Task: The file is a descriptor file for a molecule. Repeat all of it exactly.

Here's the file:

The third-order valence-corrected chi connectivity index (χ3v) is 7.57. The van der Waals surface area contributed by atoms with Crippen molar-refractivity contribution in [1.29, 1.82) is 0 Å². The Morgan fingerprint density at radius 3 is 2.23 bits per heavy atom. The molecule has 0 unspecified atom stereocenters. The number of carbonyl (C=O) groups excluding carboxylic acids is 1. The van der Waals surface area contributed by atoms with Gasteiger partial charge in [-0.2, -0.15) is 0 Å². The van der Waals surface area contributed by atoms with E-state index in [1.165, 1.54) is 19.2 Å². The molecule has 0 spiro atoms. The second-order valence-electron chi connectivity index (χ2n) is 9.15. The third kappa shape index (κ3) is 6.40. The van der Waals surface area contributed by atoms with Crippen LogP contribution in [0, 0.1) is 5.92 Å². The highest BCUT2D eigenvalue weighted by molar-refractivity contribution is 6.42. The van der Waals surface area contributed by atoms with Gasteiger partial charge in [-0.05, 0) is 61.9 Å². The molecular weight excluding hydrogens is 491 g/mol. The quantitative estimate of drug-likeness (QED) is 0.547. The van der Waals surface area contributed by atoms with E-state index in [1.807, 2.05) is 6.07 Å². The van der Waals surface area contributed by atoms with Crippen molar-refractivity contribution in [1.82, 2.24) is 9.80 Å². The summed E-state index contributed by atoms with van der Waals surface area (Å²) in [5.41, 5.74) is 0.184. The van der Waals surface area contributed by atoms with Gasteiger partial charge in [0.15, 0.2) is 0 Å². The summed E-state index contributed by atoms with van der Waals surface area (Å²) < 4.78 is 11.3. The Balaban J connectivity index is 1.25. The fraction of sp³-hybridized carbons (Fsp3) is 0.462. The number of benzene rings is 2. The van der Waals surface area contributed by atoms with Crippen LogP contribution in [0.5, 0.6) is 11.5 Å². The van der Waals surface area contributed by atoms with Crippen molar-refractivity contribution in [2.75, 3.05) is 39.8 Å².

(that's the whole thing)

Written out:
The third-order valence-corrected chi connectivity index (χ3v) is 7.57. The van der Waals surface area contributed by atoms with Crippen molar-refractivity contribution in [1.29, 1.82) is 0 Å². The Morgan fingerprint density at radius 3 is 2.23 bits per heavy atom. The molecule has 0 unspecified atom stereocenters. The number of carbonyl (C=O) groups excluding carboxylic acids is 1. The van der Waals surface area contributed by atoms with Gasteiger partial charge in [-0.2, -0.15) is 0 Å². The van der Waals surface area contributed by atoms with E-state index in [1.165, 1.54) is 19.2 Å². The molecule has 0 spiro atoms. The second-order valence-electron chi connectivity index (χ2n) is 9.15. The third kappa shape index (κ3) is 6.40. The van der Waals surface area contributed by atoms with Crippen LogP contribution in [0, 0.1) is 5.92 Å². The highest BCUT2D eigenvalue weighted by molar-refractivity contribution is 6.42. The van der Waals surface area contributed by atoms with Gasteiger partial charge in [-0.05, 0) is 61.9 Å². The molecular weight excluding hydrogens is 491 g/mol. The quantitative estimate of drug-likeness (QED) is 0.547. The van der Waals surface area contributed by atoms with E-state index in [1.807, 2.05) is 6.07 Å². The van der Waals surface area contributed by atoms with Crippen molar-refractivity contribution in [1.82, 2.24) is 9.80 Å². The summed E-state index contributed by atoms with van der Waals surface area (Å²) in [5.41, 5.74) is 0.184. The van der Waals surface area contributed by atoms with Gasteiger partial charge in [0.15, 0.2) is 0 Å². The summed E-state index contributed by atoms with van der Waals surface area (Å²) < 4.78 is 11.3. The Balaban J connectivity index is 1.25. The fraction of sp³-hybridized carbons (Fsp3) is 0.462. The number of benzene rings is 2. The van der Waals surface area contributed by atoms with Crippen LogP contribution in [0.5, 0.6) is 11.5 Å². The van der Waals surface area contributed by atoms with Crippen molar-refractivity contribution in [2.75, 3.05) is 39.8 Å².